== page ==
The Royal Marines made first post-WWII amphibious assault during the Suez War of 1956 when they successfully landed at Suez on 6 November. In the Falklands War, the Royal Marines' 3 Commando Brigade, (augmented by the British Army's Parachute Regiment) landed at Port San Carlos on 21 May 1982. The Suez Crisis, also known as the Suez War, Suez Campaign or Kadesh Operation was a war fought on Egyptian territory in 1956. ... Year 1956 (MCMLVI) was a leap year starting on Sunday (link will display full calendar) of the Gregorian calendar. ... is the 310th day of the year (311th in leap years) in the Gregorian calendar. ... Combatants Argentina United Kingdom Commanders President Leopoldo Galtieri Vice-Admiral Juan Lombardo Brigadier-General Ernesto Crespo Brigade-General Mario Menéndez Prime Minister Margaret Thatcher Admiral Sir John Fieldhouse Rear-Admiral John “Sandy” Woodward Major-General Jeremy Moore Casualties 649 killed 1,068 wounded 11,313 taken prisoner 75 fixed... 3 Commando Brigade is the main manoeuvre force of the British Royal Marines. ... The British Army is the land armed forces branch of the British Armed Forces. ... The Parachute Regiments display team, the Red Devils at an American airshow The Parachute Regiment is the main body of elite airborne troops of the British Army. ... Port San Carlos is located on the northern bank of the San Carlos Estuary on the Western coast of East Falkland (also known as Soledad), in the Falkland Islands. ... May 21 is the 141st day of the year (142nd in leap years) in the Gregorian calendar. ... Year 1982 (MCMLXXXII) was a common year starting on Friday (link displays the 1982 Gregorian calendar). ...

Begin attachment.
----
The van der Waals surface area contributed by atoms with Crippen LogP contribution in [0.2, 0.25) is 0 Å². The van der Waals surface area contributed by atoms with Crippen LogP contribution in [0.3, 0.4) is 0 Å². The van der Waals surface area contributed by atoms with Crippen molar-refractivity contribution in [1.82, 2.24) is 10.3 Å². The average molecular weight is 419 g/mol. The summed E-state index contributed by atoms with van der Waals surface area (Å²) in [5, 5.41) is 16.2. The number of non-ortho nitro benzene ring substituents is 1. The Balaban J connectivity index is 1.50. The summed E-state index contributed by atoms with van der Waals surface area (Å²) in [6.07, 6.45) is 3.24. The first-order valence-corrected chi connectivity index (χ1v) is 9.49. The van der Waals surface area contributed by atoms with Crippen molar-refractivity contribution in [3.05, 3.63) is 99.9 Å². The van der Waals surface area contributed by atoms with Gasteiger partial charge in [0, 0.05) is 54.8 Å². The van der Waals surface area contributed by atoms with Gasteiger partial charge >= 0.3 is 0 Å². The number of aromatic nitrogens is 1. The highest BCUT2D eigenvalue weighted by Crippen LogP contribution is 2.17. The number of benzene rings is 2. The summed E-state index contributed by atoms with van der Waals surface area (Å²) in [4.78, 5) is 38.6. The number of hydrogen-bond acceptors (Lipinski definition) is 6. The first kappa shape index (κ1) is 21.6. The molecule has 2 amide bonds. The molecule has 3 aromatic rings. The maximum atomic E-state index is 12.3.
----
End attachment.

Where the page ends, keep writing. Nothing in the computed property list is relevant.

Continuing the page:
During the Persian Gulf War, a large amphibious assault force, composed of US Marines and naval support, was positioned off the coast of Kuwait and Saudi Arabia. This force was composed of 40 amphibious assault ships, the largest such force to be assembled since the Battle of Inchon.[1] The object was to fix the six Iraqi divisions deployed along the Kuwaiti coast. Due to early misadventure, the mission for this amphibious force turned into a feint. Nevertheless, the operation was extremely successful in keeping more than 41,000 Iraqi forces from repositioning to the main battlefield. As a result, the Marines maneuvered through the Iraq defense of southern Kuwait and outflanked the Iraqi coastal defense forces. Combatants United States Saudi Arabia Egypt United Kingdom & US-led Coalition Republic of Iraq Commanders Norman Schwarzkopf Khalid bin Sultan Saddam Hussein Strength 883,863 360,000 Casualties 240 killed in action, 776 wounded, 30 taken prisoner At least 183,000 victims of the Gulf War syndrome Est. ... United States Marine Corps Emblem The United States Marine Corps (USMC) is the second smallest of the five branches of the United States armed forces, with 170,000 active and 40,000 reserve Marines as of 2002. ... Feints are maneuvers designed to distract or mislead. ...